Though I’d like to think that I’m more accepting of the fact that i’m an obsessive, awkward, crybaby, [now just a tiny bit less] confused hot mess and that I’m better at navigating the world as this mess that I am.
And, besides, the music itself is badass.
“Numb” by Linkin Park said what I wished that I had the guts to say to my parents as a teenager:
(Caught in the undertow
Just caught in the undertow)
Every step that I take is another mistake to you (Caught in the undertow
Just caught in the undertow)
And every second I waste is more than I can take!
And I know, I may end up failing too
But I know, you were just like me
With someone disappointed in you”
Though, interesting bit about those last lines: for a few years, I heard these lyrics as “But I know, you were just like me/And so I’m disappointed in you!” And I felt that strongly; “You’re not perfect either, Dad, and you’ve sad how hard your dad was on you growing up, so why would you be so hard on me if you know how much it hurts?”
I like the actual lyrics better, though, now that I know them. It’s sad to think that my grandparents might have ever been disappointed in my father, especially as he’s always had “it together”; he worked on the family farm as a young child, made money by the time he was twelve, got married to his high school sweetheart soon after graduation and had two beautiful children not long after that (the marriage didn’t last, but they gave it a good, earnest, Christian try, and who could be disappointed in that?).
And maybe the disappointment in, say, my dad not being an academic scholar (he passed, but didn’t perform exceptionally) or in being, well, a young boy isn’t quite the same disappointment that my father felt in having a child that everyone keeps saying is autistic and fearing that this child may never “make it” in the “real world”.
But I’m sure that when my dad did feel that sting of parent disappointment (almost no one escapes it completely, I imagine), it stung deeply, and, as much as I wish no ill had or will ever happen to him because I love him and find him to be an incredible human being, it’s almost comforting to know that at least that he and I have in common.
And though I heard and loved the song then, I’m still gaining so much strength from “What I’ve Done”:
Grant me the serenity to accept what I cannot change, the courage to change what I can, and the awesome music to accompany me as I work on teasing out the difference.
The first t-shirt that I ever bought from Hot Topic–and, in fact, probably one of the first t-shirts that I ever bought with my friends without parents or siblings or another adult caretaker accompanying me–was a Linkin Park t-shirt. I was so excited to see a band that I liked (or, heck, knew!) on a t-shirt that I could then wear around and show off. And I wore it. And wore it. And wore it out. It was a nice talking point at times–“Hey, you like Linkin Park, too? Neat!” (or “Oh, they’re a bit overrated.” Well, you’re entitled to your opinion, but I still love them).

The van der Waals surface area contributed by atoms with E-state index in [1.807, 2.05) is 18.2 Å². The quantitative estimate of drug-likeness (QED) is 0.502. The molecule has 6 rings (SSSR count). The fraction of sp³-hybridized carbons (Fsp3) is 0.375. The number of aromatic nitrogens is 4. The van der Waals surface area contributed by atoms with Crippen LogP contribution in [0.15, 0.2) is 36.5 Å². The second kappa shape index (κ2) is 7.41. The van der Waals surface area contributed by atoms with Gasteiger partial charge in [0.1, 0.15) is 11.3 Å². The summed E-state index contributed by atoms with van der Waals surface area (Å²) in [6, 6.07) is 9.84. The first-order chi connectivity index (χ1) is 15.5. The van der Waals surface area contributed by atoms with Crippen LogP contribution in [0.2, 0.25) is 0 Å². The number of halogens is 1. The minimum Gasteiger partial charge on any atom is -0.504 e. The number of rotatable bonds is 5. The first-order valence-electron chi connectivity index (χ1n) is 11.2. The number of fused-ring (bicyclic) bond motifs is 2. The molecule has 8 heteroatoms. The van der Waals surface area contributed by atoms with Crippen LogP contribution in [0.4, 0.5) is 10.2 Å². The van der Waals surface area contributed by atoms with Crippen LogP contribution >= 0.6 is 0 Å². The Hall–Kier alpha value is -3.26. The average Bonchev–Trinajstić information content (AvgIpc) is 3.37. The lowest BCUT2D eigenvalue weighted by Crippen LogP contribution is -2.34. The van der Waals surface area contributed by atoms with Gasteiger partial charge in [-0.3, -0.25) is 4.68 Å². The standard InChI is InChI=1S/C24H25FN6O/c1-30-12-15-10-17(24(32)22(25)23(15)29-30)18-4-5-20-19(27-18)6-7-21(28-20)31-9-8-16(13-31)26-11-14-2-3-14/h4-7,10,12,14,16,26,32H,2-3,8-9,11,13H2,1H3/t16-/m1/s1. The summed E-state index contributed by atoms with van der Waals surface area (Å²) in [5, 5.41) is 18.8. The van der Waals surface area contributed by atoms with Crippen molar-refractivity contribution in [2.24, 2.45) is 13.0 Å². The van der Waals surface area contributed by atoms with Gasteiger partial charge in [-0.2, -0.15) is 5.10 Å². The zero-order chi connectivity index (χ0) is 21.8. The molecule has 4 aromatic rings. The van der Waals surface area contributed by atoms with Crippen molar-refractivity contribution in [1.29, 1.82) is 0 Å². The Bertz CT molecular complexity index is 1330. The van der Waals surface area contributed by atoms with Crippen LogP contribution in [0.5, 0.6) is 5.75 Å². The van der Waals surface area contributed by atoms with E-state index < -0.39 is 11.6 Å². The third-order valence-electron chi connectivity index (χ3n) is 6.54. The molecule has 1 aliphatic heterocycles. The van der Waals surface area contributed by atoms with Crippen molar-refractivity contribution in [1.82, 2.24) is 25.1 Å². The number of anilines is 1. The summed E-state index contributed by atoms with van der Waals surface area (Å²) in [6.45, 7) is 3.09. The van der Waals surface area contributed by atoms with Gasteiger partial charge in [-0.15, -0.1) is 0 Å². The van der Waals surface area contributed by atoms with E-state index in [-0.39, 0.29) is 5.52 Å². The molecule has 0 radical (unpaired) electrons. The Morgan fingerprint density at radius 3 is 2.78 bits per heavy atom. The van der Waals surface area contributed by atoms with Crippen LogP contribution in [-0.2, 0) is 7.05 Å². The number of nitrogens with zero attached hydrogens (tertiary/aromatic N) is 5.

Heck, I think that my stepmother might still have that t-shirt in a box of old shirts that she keeps in the hopes that they’ll become a quilt one day. I’ll have to hunt for it if that’s the case (it probably still fits; I haven’t changed size too much since I’ve purchased it and, if anything, it was a little big even then).
Now, Linkin Park is so much more than Chester Bennington, and every single person involved with that group deserves so much praise and adoration.
But Chester Bennington was a large part of what made Linkin Park the Linkin Park that we’ve come to know and love, and his presence will be missed, even as his songs play on and our memories of him live on.
I have seen some call how Chester died “selfish”; “How could he leave his wife and children behind?”
But suicidal ideation–and the mental illnesses that often accompany it–are cruel and strong demons.
I believe that Chester fought valiantly against it. I believe that he fought as hard as he could. I believe that Chester wanted to win the battle against these thoughts, that he wanted to have happiness and peace in his mind and in his life. There’s an interview that Chester did in February of 2017, and even in that interview, he’s fighting, and he’s fighting hard.
That he didn’t win that fight ultimately is no reflection of Chester’s strength or willpower or fortitude; that he didn’t win only shows what a brutal opponent he was up against.
Suicide is not selfish, cowardly, or a sign of weakness. Suicide is sad, suicide is tragic, suicide is awful and painful and nothing that anyone should ever have to experience.
Rest in power, Chester. Thank you for everything you have given me and to the world through your music. May wherever you are now have only everything wonderful for you.
May those that knew Chester, be it in person or through his music, find peace and healing.
And may all of us keep faith that even if the darkness wins against our heroes, that maybe we, ourselves, can honor their memory by keeping up our own fights against the darkness, by picking up where they left off and keep fighting the darkness Crawling beneath our skins with love and hope and support. Reach out if you feel you need to. Call the National Suicide Prevention Hotline (1-800-273-8255) or chat with them at (http://www.crisischat.org/). Reach out to your family, your friends, your favorite teacher, the co-worker that you dislike the least, to social media, to me, to anyone.
Because In The End, it DOES matter. You matter. Who you are and what you have to offer matters. ❤